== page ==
Before the social justice uprising that has taken place this year, could you name three Black-owned beauty brands off the top of your head? With little accessibility to brands that represent a range of darker skin tones and different hair textures, Black people are often left with limited options to achieve their desired looks. If we have learned anything this year, it is that representation matters. It should go without saying that Black consumers deserve to be acknowledged in the beauty industry. In honor of National Black Business month, we’re turning our attention to three Black women CEOs who have taken the step to catering to Black women’s needs and are making space for more melanin in the beauty industry.
Wilma Mae of DRK Beauty
View this post on Instagram
Perfectionism is exhausting! It can manifest itself in the way you view yourself, your work, or your ability to achieve your goals. There is far more joy found in embracing what you have and going for it anyway. Tap the link in bio to read @cherylchiew’s latest piece on unlearning perfectionism and how it taught her to see herself as good enough. We hope you are inspired to do the same. What are you letting go off as we move into a new month? Let us know below! #ThisIsDRKBeauty ⠀⠀⠀⠀⠀⠀⠀⠀⠀⠀⠀⠀ #Photo @laurenloncar ⠀⠀⠀ #Model @faithjaggernauth ⠀ #Makeup @deannamelluso ⠀⠀⠀ #Hair @mark.alan.hair ⠀⠀⠀⠀ #Stylist @tarzinichols⠀⠀⠀⠀⠀ #flawsandall #acceptance #innerbeauty #truebeauty #positivity #affirmations #perfectionism #strongwomen
“DRK Beauty is a digital community that supports and empowers women of color in all their diversity. Through curated content, programming, and community initiatives, DRK Beauty aims to truly empower those who identify as women of color and fix the flawed relationships between brands and women of color.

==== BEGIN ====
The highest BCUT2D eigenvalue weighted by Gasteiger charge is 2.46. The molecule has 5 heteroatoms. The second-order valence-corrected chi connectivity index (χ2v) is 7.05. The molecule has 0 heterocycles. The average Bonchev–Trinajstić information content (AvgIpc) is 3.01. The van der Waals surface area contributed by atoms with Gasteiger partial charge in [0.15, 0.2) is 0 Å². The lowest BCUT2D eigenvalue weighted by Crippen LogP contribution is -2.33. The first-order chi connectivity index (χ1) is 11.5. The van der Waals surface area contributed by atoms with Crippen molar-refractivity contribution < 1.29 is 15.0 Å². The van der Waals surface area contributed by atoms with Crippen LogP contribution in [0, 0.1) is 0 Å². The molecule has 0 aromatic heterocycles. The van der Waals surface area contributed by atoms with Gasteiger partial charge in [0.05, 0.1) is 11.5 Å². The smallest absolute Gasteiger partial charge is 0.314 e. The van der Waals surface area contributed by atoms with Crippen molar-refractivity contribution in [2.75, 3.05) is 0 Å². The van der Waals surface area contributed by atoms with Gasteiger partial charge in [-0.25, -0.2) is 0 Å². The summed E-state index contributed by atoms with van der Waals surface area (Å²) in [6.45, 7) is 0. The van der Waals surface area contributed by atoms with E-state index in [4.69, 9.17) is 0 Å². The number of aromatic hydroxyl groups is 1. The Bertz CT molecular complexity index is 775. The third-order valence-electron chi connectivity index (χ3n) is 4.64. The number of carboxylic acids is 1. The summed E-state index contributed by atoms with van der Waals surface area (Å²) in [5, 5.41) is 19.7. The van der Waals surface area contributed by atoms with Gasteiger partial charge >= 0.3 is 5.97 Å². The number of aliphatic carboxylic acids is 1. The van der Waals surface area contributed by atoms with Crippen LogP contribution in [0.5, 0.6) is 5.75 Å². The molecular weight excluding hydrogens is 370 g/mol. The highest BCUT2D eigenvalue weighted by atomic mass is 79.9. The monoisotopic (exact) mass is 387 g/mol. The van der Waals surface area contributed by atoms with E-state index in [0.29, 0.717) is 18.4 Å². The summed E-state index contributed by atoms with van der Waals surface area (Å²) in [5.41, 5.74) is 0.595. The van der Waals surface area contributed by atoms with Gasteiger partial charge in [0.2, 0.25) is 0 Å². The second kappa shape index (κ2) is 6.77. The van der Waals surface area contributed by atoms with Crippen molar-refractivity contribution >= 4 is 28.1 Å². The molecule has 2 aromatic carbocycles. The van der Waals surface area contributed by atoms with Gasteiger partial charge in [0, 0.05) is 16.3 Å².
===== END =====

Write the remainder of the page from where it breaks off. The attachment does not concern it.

DRK Beauty Healing is one of our first community initiatives in response to COVID-19 and the BLM movement. When we first launched DRK Beauty Healing on May 15th of this year—before George Floyd’s murder—we had only conceived the idea two weeks earlier as a response to the impending mental health fallout from COVID-19. Having never worked in the therapeutic space, our first step was to speak to therapists. We had back-to-back Zoom calls five days a week for the first month. We also spoke to mental health associations such as Mental Health America to learn more about the space and researched other initiatives in our community. We effectively educated ourselves as quickly as we could.
What we discovered is that there are precious few clinicians of color in the U.S. (Black/African psychologists make up only 5% of the total in the U.S.) and the free initiatives that are out there required prospective clients to fill out online forms and share their data and then wait to be approved to receive the free therapy. This added yet another barrier to entry, not to speak of the cultural stigma of therapy in the Black community. In addition, when you are depressed, traumatized, and/or paralyzed with anxiety, you don’t have the mental bandwidth to fill out forms and wait for an answer. You need the help now! We felt that the need was urgent and we wanted to make the process as seamless as possible. Also, we wanted to make sure that we didn’t breach any privacy rules. So my developers built an online directory and within two weeks we launched with a few hundred hours of therapy donated by clinicians we had spoken to. We asked them to share with their clinicians as well. So they continued to donate hours and within a month of launch, we had 1,000 hours of free therapy to give away. We’ve now raised over 2,000 hours of free therapy and we are now one of the leading platforms for free therapy for women of color in America, covering 27 states with approximately 100 clinicians.”